When Childhood Stories aren't as Sweet as we Remembered
SimonSays #17 - How re-reading The Giving Tree challenged my view of generosity and gratitude
While going over my childhood books in my parents' apartment, I came across The Giving Tree by Shel Silverstein. The book easily stands among my top 3 favorite childhood books. If you haven't read it, please take three minutes to read it for free here.
The book is about the relationship between a tree and a boy. At first, the boy loves playing with the tree, swinging from his branches, eating his apples, etc. But then the boy grows older, and he always appears to be lacking something: a house, money, a boat. So the tree gives him what he lacks, the boy takes, and everyone seems happy.
I've always loved this story and have read it countless times. What has always fascinated me was the tree's generosity and his complete selflessness. I probably didn't realize it at the time, but it probably played a significant role in orienting me towards a career more focused on helping others.
So having come across the book in my library, I re-read it. Immediately, those childhood memories and emotions came back to life. I had this same feel-good feeling by the end of it as I appreciated the tree's selflessness. But this time, there was something a bit different: I also seemed to be disturbed by the boy's behavior. Or, as Adam Grant and Allison Sweet Grant write in the NY Times’ parenting section: "It wasn't the warm, fuzzy, heartwarming story we thought we remembered. Despite being poignant and beautifully written, it was kind of depressing."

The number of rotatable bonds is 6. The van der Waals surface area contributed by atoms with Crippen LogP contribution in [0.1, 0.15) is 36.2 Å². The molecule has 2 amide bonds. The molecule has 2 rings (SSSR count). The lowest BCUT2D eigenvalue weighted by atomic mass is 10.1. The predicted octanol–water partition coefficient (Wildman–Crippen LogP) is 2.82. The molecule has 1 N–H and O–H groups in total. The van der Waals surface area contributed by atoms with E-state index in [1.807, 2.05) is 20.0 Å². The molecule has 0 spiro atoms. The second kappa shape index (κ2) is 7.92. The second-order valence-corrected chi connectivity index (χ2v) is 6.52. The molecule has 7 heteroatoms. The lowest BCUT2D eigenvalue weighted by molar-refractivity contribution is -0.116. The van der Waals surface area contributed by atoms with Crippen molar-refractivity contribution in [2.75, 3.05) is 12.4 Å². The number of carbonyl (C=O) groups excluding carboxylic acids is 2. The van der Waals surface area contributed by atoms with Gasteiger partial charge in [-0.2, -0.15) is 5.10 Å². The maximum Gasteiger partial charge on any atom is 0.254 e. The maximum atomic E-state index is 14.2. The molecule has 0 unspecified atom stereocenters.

Questions immediately popped into my head. Had my understanding of the book been too naive all this time? Did the book have a happy ending? Was this book a depiction of selfishness and one-sided relationships?
Confused, I decided to have a look online. I discovered how divisive the book was. Countless articles, blogs, and Goodreads reviews were full of either love or hate for the book. I learned about the book's history and how many editors of children's books had rejected the manuscript. One of the editors of the book is even quoted in the New York Times as saying, "I have had qualms about my part in the publication of 'The Giving Tree,' which conveys a message with which I don't agree," adding "I think it is basically a book about a sadomasochistic relationship." I also learned about Shel Silverstein's life and discovered he was a regular at Hugh Hefner's Playboy Mansion, a rare feat for an author of children's books. Read this New Yorker article if you want to learn more about Silverstein's life.
So while I was genuinely fascinated by all of this unexpected information on my most influential childhood book and author, the question remained is the Giving Tree a book about optimism or pessimism?
We've all been that boy, and most of us still are
It's also easy to criticize the boy and even easier to forget that we've all been that boy. Some of us still are. It's often only when we grow up or become parents ourselves that we realize the sacrifices our parents made for us.
In You have more influence than you think, Vanessa Bohns mentions a study conducted by social psychologists Amit Kumar and Nicholas Epley. They asked participants to write gratitude letters to notable people in their lives (parents, teachers, friends, mentors). Before the letters were sent, participants had to guess how good and awkward the recipients would feel receiving these letters. As she writes, "the researchers then contacted the recipients of the letters and asked them how they actually felt when they read the letters (…) participants underestimated how good it would feel-and overestimated how awkward it would feel- for the important people in their lives to receive these letters of gratitude."